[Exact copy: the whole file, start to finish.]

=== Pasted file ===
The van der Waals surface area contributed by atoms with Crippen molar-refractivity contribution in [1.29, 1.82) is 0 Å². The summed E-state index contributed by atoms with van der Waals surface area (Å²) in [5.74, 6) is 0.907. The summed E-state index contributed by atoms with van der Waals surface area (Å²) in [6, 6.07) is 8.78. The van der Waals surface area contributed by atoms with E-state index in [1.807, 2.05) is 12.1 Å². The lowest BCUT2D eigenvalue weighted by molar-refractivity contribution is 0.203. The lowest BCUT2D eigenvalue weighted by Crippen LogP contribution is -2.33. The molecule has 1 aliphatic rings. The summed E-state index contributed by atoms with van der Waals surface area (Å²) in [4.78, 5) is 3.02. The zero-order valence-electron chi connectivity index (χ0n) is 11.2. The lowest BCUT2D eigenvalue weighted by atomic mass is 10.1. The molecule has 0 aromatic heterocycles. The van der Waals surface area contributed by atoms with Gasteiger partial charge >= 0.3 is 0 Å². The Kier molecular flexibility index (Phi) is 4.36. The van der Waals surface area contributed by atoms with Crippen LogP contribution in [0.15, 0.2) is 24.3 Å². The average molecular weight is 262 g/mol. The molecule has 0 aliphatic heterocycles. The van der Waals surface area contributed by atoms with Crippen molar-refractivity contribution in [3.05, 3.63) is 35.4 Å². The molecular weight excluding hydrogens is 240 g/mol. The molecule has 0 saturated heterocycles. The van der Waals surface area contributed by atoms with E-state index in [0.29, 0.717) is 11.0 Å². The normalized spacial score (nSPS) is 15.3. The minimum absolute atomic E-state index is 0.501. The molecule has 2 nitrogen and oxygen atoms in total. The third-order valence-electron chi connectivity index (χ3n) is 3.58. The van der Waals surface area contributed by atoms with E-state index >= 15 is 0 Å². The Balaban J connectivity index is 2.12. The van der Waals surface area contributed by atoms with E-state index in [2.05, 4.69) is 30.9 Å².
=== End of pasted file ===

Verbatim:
The van der Waals surface area contributed by atoms with Crippen molar-refractivity contribution in [1.29, 1.82) is 0 Å². The summed E-state index contributed by atoms with van der Waals surface area (Å²) in [5.74, 6) is 0.907. The summed E-state index contributed by atoms with van der Waals surface area (Å²) in [6, 6.07) is 8.78. The van der Waals surface area contributed by atoms with E-state index in [1.807, 2.05) is 12.1 Å². The lowest BCUT2D eigenvalue weighted by molar-refractivity contribution is 0.203. The lowest BCUT2D eigenvalue weighted by Crippen LogP contribution is -2.33. The molecule has 1 aliphatic rings. The summed E-state index contributed by atoms with van der Waals surface area (Å²) in [4.78, 5) is 3.02. The zero-order valence-electron chi connectivity index (χ0n) is 11.2. The lowest BCUT2D eigenvalue weighted by atomic mass is 10.1. The molecule has 0 aromatic heterocycles. The van der Waals surface area contributed by atoms with Gasteiger partial charge >= 0.3 is 0 Å². The Kier molecular flexibility index (Phi) is 4.36. The van der Waals surface area contributed by atoms with Crippen LogP contribution in [0.15, 0.2) is 24.3 Å². The average molecular weight is 262 g/mol. The molecule has 0 aliphatic heterocycles. The van der Waals surface area contributed by atoms with Crippen molar-refractivity contribution in [3.05, 3.63) is 35.4 Å². The molecular weight excluding hydrogens is 240 g/mol. The molecule has 0 saturated heterocycles. The van der Waals surface area contributed by atoms with E-state index in [0.29, 0.717) is 11.0 Å². The normalized spacial score (nSPS) is 15.3. The minimum absolute atomic E-state index is 0.501. The molecule has 2 nitrogen and oxygen atoms in total. The third-order valence-electron chi connectivity index (χ3n) is 3.58. The van der Waals surface area contributed by atoms with E-state index >= 15 is 0 Å². The Balaban J connectivity index is 2.12. The van der Waals surface area contributed by atoms with E-state index in [2.05, 4.69) is 30.9 Å².